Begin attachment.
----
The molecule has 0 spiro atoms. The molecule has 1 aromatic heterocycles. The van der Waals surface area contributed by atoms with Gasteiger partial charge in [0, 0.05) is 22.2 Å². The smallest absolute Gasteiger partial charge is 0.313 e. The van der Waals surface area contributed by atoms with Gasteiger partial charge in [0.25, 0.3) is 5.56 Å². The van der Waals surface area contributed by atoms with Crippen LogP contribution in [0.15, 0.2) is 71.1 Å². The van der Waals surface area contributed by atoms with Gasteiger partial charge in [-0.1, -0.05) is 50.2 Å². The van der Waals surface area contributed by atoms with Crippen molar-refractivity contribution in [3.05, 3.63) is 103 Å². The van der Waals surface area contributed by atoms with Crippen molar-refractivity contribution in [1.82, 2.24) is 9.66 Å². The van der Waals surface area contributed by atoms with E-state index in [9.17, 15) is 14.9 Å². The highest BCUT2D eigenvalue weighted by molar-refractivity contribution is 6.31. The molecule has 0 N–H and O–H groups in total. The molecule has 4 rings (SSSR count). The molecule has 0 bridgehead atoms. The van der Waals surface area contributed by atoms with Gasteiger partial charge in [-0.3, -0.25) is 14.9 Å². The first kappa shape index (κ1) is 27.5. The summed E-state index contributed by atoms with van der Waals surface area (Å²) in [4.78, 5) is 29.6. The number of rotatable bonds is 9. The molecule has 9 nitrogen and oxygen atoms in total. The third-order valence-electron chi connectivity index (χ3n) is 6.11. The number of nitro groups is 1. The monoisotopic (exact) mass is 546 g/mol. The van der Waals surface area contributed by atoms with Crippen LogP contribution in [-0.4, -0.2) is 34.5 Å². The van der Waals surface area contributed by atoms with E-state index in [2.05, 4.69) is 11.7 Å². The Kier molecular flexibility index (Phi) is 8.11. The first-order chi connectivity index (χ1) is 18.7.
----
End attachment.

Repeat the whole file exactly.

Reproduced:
The molecule has 0 spiro atoms. The molecule has 1 aromatic heterocycles. The van der Waals surface area contributed by atoms with Gasteiger partial charge in [0, 0.05) is 22.2 Å². The smallest absolute Gasteiger partial charge is 0.313 e. The van der Waals surface area contributed by atoms with Gasteiger partial charge in [0.25, 0.3) is 5.56 Å². The van der Waals surface area contributed by atoms with Crippen LogP contribution in [0.15, 0.2) is 71.1 Å². The van der Waals surface area contributed by atoms with Gasteiger partial charge in [-0.1, -0.05) is 50.2 Å². The van der Waals surface area contributed by atoms with Crippen molar-refractivity contribution in [3.05, 3.63) is 103 Å². The van der Waals surface area contributed by atoms with Crippen molar-refractivity contribution in [1.82, 2.24) is 9.66 Å². The van der Waals surface area contributed by atoms with E-state index in [9.17, 15) is 14.9 Å². The highest BCUT2D eigenvalue weighted by molar-refractivity contribution is 6.31. The molecule has 0 N–H and O–H groups in total. The molecule has 4 rings (SSSR count). The molecule has 0 bridgehead atoms. The van der Waals surface area contributed by atoms with Gasteiger partial charge in [-0.3, -0.25) is 14.9 Å². The first kappa shape index (κ1) is 27.5. The summed E-state index contributed by atoms with van der Waals surface area (Å²) in [4.78, 5) is 29.6. The number of rotatable bonds is 9. The molecule has 9 nitrogen and oxygen atoms in total. The third-order valence-electron chi connectivity index (χ3n) is 6.11. The number of nitro groups is 1. The monoisotopic (exact) mass is 546 g/mol. The van der Waals surface area contributed by atoms with Crippen LogP contribution in [-0.4, -0.2) is 34.5 Å². The van der Waals surface area contributed by atoms with E-state index in [2.05, 4.69) is 11.7 Å². The Kier molecular flexibility index (Phi) is 8.11. The first-order chi connectivity index (χ1) is 18.7.